Katelyn Delvaux's poetry has appeared in such publications as formercactus, Split Lip, Menacing Hedge, and Slice. She currently lives in St. Louis, Missouri where she teaches composition and literature. In between grading, she also serves on the poetry staff for Rivet. Katelyn's poems have received multiple nominations for Best of the Net and Pushcart prizes, while her scholarly work has earned her fellowships from the National Endowment for the Humanities and the Poetry Foundation.
Katelyn grew up a military brat with shallow roots and perpetually the new kid. Before landing in academia she was an EKG technician, massage therapist, and even a blackjack dealer. Her interests are just as varied as her professions, including board games, bingo, urban legends, folk lore, moral psychology, refinishing furniture, and all things pop culture.
“A quiet ride on MetroBus or on a MetroLink train is a perfect setting to read, contemplate and appreciate wonderful poetry,” said David Allen, Director of Metro Arts in Transit. “I continue to be amazed by the incredibly talented community of poets living in the St. Louis area, and we are excited to have this opportunity to share their work with our transit riders.”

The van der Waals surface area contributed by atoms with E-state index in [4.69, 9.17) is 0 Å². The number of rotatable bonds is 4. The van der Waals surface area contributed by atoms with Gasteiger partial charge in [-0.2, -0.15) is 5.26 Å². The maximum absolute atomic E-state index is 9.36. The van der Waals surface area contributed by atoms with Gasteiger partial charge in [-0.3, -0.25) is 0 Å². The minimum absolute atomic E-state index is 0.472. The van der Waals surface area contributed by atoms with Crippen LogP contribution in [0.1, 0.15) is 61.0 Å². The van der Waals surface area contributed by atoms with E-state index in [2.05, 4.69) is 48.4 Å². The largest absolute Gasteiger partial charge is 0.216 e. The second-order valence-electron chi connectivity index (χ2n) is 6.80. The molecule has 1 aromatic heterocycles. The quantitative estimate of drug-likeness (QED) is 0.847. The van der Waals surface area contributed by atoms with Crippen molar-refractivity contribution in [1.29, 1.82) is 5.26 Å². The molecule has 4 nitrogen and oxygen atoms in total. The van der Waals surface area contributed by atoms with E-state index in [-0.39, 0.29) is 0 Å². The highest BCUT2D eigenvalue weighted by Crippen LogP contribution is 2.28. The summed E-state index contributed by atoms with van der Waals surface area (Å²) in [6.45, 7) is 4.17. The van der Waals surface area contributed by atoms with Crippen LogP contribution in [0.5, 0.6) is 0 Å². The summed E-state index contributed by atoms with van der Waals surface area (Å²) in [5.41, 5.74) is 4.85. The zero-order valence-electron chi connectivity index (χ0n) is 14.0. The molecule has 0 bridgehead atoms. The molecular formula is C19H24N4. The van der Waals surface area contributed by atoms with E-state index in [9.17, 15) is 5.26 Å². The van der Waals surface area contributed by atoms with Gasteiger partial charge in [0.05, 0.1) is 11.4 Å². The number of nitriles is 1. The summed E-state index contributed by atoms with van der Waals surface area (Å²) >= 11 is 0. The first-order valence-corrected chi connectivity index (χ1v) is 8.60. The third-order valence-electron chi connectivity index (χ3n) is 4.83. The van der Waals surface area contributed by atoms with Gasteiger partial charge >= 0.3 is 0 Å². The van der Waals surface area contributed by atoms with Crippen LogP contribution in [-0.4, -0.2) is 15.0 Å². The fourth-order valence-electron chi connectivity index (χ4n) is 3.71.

The MetroLines posters will be installed on MetroBus vehicles and MetroLink trains in October, but you can be one of the first to see them at the MetroLines Poetry Reading and Reception at 7 p.m. on October 11 at the Regional Arts Commission, located at 6128 Delmar Boulevard.
Winners Selected for MetroLines Poetry Contest
"Delvaux hones her students’ critical thinking and writing skills with a mix of esoteric references and popular culture. She’s not afraid to fuse the 18th-century French artist Joseph Ducreux with memes and rap lyrics or analyze James Oppenheim’s union song “Bread and Roses” while referencing “Orange is the New Black.” As a result of her enthusiasm and efforts in the classroom, Delvaux has been awarded a National Endowment for the Humanities Summer Institute Fellowship"
"I’m sure my cohorts are tired of reading this from me in comments on submissions, but Rivet should be electrifying. It should be a jolt, a shot, all those things terrible gum commercials promise but never deliver. Each submission should give you a little shiver."
"Too often we flip through a journal and dog ear the poems we like, scoff at the ones we don’t, but how often do you stop and think of the life and experience that gave way to that particular piece of writing? Not just the authors, but the staff that saw themselves in those words. Working on mojo for the last three years has left me with a stronger sense of the people involved in this process, and now I can’t help but see faces on pages."